Sustainability Under Attack: Here the Real Numbers on Fires

palm oil

The world burns from California to Russia, from the Amazon Rain Forest to Europe. But the big national and international media only ever point the finger in one direction: towards the countries of south-east Asia that produce palm oil. It is always only their fault. According to data from Global Forest Watch last week, the fires in Brazil are nearly 10,000, another 10,000 between Angola and Mozambique, while in Indonesia – a palm oil-producing country – they are 3,000.

We absolutely do not want to minimize the damage and hazards associated with fires. But we will not allow the media to disseminate false news and always blame only palm oil-producing countries. We do not see this type of journalism when there are fires in Russia or the Amazon.

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Perhaps we do not know or are unaware that in Indonesia a moratorium is in force for which trees can no longer be cut to plant oil palms, of course, previous concessions remain active. At the same time, including areas that are reimbursed by philanthropists, responsible companies, and poor areas, locations lacking forests and lacking in biodiversity are enriched by the presence of sustainable palm oil plantations.

Media outlets that want to tarnish the reputation of palm oil ignore the fact that there are different types of plantations. There are large producers and small farmers who have invested in the sustainable, certified and traceable supply chains.

Does that mean that everything is okay in Indonesia? No. There are some fraudulent producers that the law pursues. There are irresponsible companies that we pursue. For this reason, we have asked the Indonesian government to do more to punish those who do not respect the law.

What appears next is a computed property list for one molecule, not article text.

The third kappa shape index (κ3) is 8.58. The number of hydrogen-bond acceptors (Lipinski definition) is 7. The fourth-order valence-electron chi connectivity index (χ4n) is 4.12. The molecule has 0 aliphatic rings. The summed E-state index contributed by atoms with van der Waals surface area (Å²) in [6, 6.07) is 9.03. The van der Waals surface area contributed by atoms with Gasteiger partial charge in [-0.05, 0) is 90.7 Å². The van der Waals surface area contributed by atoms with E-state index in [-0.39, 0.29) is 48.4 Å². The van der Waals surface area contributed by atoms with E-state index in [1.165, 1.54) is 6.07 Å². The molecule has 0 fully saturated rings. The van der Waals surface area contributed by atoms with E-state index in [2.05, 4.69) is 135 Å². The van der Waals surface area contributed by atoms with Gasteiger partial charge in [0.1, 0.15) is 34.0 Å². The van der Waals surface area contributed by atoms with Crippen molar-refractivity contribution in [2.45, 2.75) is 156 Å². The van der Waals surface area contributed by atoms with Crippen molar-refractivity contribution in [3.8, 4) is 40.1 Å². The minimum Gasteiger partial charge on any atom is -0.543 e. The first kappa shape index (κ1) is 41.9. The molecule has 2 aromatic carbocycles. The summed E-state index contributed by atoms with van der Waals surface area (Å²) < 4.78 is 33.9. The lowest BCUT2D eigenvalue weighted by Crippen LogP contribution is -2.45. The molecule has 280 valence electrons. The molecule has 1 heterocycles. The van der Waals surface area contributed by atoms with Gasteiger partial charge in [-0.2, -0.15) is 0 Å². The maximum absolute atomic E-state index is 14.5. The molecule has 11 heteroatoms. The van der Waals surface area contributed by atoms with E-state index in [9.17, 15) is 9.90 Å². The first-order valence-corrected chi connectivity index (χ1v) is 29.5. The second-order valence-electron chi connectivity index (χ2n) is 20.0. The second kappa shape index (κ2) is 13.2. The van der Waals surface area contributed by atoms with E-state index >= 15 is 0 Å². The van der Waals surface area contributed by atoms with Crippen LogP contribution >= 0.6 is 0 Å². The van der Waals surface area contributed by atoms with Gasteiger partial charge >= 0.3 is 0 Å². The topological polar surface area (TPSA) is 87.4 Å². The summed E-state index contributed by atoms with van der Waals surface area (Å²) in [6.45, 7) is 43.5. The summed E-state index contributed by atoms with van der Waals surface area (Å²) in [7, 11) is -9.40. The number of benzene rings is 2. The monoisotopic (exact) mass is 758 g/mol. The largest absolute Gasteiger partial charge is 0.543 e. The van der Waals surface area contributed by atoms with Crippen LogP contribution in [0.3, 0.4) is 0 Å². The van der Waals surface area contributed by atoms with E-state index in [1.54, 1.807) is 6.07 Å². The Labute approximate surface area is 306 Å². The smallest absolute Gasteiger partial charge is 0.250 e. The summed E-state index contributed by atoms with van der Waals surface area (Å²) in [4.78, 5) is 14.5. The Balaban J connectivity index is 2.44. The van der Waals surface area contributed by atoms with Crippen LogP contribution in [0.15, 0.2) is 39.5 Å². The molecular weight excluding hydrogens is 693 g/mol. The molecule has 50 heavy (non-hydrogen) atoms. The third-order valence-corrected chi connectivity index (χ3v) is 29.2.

The countries of Southeast Asia have learned from the mistakes of the past. In a few years, they have achieved results in which those living in many regions of the West have not been able to reach in the millennia of human activity. Fortunately, private sector associates have implemented sustainability policies to the sectors of Southeast Asia.

According to the latest data published by Global Forest Watch, the situation in Indonesia is clearly improving. Government policies have produced tangible effects, achieving concrete and immediate results:

  • Forest loss has been measured at the lowest level since 2003, continuing the promising decline started in 2016;

  • In the last year alone, the forest loss was 40% lower than the average annual loss rate for the period 2002-2016;

  • The argument and the fake-news of the media that see companies that use palm oil as pyromaniacs are also denied by data that shows that only 11% of fires involve palm plantations, with a number already in strong decline.

  • A 46% reduction in the forest area that was a victim of these fires and deforestation is registered in 2016 and 2017 and clearly shows how local legislators and entrepreneurs are paying more attention to the Indonesian ecosystem.

It is important to stick to the reality of the facts. The numbers provided clearly demonstrate how sustainable palm oil promotes biodiversity and sustainability in the forest of Southeast Asia. Sustainable palm oil – therefore jobs, prosperity, poverty reduction – and orangutans can cohabit. Making the supply chains transparent and sustainable assigns the same companies the responsibility to generate a competitive advantage with both investors and customers. Therefore, the request of investors for soya crops to stop deforestation caused by the supply chain does not come as a surprise.

Aspects of local politics and the private sector in placing greater emphasis on ecosystem protection are finally bringing important results. This is the way to continue.

For Free Choice aims to promote scientific information and method in public discourse. For Free Choice also defends consumers’ choice rights against the smear and demonizing campaigns which aim to confuse them and benefit specific interests.

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